I was recently involved in two different meetings, each convened by an IT research organization focused on providing strategic advice to CIOs. My participation in each of the CIO meetings was in the form of a fireside chat with a senior analyst of the organization. Given that I’ve closely followed cloud computing over the years, the state of cloud was one of the main topics we discussed.
For a while now I’ve thought of cloud as a new model of computing in the IT world. For the IT industry, a new computing model is a very big deal. In the sixty years or so since there’s been an IT industry, this would be only the third such model, centralized and client-server computing being the two previous ones. Mainframes and PCs were the defining technologies of the centralized model and client-server models respectively.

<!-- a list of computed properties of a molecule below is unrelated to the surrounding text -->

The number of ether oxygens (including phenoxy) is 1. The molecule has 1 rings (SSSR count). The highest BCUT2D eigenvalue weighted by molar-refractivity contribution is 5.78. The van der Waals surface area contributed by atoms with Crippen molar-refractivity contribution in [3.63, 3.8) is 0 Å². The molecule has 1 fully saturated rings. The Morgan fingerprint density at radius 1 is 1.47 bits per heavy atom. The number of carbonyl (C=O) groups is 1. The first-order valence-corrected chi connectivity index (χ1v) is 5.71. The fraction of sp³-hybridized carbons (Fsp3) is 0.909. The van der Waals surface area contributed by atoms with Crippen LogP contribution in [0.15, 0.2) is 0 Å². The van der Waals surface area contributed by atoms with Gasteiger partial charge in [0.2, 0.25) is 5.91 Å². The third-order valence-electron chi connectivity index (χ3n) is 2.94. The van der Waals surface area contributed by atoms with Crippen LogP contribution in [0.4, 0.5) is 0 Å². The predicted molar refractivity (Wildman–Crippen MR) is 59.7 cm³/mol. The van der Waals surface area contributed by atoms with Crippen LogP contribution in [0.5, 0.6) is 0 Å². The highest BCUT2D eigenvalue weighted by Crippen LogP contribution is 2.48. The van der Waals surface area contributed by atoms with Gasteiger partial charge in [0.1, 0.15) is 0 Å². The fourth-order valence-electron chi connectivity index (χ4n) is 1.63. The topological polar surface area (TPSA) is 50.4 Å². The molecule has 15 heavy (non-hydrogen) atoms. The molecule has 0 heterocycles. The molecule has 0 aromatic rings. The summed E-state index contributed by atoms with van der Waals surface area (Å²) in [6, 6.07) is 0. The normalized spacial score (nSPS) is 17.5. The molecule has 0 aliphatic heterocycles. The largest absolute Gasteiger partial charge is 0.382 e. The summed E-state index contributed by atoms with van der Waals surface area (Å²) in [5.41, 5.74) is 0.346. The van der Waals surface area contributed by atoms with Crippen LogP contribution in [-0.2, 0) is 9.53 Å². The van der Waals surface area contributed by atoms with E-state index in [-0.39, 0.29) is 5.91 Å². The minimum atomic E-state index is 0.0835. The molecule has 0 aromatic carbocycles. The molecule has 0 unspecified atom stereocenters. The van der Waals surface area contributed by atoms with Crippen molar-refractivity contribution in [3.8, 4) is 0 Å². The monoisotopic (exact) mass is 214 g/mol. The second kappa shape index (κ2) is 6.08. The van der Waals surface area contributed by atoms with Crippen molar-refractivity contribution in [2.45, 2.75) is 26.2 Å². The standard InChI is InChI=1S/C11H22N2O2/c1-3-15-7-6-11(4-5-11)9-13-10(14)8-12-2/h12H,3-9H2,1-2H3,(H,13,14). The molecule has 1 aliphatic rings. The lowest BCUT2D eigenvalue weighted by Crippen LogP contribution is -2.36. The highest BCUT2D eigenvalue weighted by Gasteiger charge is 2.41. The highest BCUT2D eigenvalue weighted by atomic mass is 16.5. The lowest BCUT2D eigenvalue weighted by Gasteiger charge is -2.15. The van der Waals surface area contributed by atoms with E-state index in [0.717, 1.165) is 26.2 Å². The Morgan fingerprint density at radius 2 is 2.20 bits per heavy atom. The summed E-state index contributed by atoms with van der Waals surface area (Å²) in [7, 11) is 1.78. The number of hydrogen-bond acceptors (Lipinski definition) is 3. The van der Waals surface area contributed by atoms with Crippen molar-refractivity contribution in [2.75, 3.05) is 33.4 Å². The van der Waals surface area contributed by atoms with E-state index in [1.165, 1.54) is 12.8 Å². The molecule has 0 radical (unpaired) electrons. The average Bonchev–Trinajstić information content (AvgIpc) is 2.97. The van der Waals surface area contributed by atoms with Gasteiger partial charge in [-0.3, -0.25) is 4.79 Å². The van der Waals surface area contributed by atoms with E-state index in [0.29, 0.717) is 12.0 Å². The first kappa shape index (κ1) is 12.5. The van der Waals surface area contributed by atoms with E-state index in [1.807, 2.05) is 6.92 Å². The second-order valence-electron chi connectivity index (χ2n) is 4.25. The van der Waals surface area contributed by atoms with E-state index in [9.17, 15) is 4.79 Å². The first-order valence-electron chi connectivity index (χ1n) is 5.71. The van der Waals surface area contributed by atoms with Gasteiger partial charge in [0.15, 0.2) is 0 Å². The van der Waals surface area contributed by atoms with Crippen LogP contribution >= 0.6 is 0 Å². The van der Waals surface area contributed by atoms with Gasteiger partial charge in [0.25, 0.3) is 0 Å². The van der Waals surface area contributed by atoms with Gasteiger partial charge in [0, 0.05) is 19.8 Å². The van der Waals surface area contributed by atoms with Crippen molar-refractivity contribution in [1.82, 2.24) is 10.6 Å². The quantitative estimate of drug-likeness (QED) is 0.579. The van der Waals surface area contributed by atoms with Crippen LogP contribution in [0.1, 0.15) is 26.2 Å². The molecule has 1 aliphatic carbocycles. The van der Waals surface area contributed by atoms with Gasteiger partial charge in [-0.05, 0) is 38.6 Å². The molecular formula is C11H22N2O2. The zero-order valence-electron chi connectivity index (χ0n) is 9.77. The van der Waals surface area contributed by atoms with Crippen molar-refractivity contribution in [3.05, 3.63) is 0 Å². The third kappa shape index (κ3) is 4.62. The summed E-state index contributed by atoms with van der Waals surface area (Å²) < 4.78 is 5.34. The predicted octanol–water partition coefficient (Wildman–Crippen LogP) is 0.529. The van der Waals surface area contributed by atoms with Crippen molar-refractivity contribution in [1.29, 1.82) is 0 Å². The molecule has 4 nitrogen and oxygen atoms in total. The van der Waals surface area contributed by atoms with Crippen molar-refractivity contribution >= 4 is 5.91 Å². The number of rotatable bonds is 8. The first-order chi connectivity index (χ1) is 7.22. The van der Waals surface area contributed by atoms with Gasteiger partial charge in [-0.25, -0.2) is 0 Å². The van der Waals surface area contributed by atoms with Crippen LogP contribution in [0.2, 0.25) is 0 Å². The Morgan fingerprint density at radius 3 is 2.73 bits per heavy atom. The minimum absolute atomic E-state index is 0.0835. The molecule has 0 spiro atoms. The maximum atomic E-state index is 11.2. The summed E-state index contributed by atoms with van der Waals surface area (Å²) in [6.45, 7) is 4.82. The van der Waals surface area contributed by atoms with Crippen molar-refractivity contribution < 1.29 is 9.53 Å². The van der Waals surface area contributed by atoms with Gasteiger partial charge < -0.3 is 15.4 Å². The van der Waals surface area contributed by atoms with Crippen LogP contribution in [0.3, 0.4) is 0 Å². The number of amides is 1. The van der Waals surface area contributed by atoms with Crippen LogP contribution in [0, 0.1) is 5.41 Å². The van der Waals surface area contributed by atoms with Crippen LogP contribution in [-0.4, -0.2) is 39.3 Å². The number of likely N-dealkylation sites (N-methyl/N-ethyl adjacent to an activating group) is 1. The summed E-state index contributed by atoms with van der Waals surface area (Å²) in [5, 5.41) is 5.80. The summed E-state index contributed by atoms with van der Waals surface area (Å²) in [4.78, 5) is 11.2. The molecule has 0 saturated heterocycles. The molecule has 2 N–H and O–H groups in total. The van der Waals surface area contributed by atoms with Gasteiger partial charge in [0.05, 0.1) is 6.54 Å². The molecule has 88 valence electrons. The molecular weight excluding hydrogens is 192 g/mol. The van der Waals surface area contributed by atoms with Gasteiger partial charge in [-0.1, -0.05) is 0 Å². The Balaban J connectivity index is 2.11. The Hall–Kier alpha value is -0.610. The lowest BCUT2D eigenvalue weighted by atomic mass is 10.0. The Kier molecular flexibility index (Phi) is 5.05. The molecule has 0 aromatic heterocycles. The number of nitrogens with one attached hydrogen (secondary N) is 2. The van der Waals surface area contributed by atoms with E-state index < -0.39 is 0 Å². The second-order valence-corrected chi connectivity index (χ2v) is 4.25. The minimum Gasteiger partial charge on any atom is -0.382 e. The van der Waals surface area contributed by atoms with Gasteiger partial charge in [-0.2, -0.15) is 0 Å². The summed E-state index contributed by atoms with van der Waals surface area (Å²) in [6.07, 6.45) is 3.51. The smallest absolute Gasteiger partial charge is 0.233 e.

The Internet is the defining technology of the cloud computing model. There are clearly other major technologies around us, - e.g., smartphones, IoT, analytics, AI, - but when you think about it, all of them rely on their connections to cloud-based data, applications, and services for much of their functionality.
Cloud computing has gone through three major stages over the past decade: IT-as-a-service in its initial years, then application innovation in it’s next stage, and it’s now just entering the business transformation stage. Let me say a few words about the first two before turning to business transformation.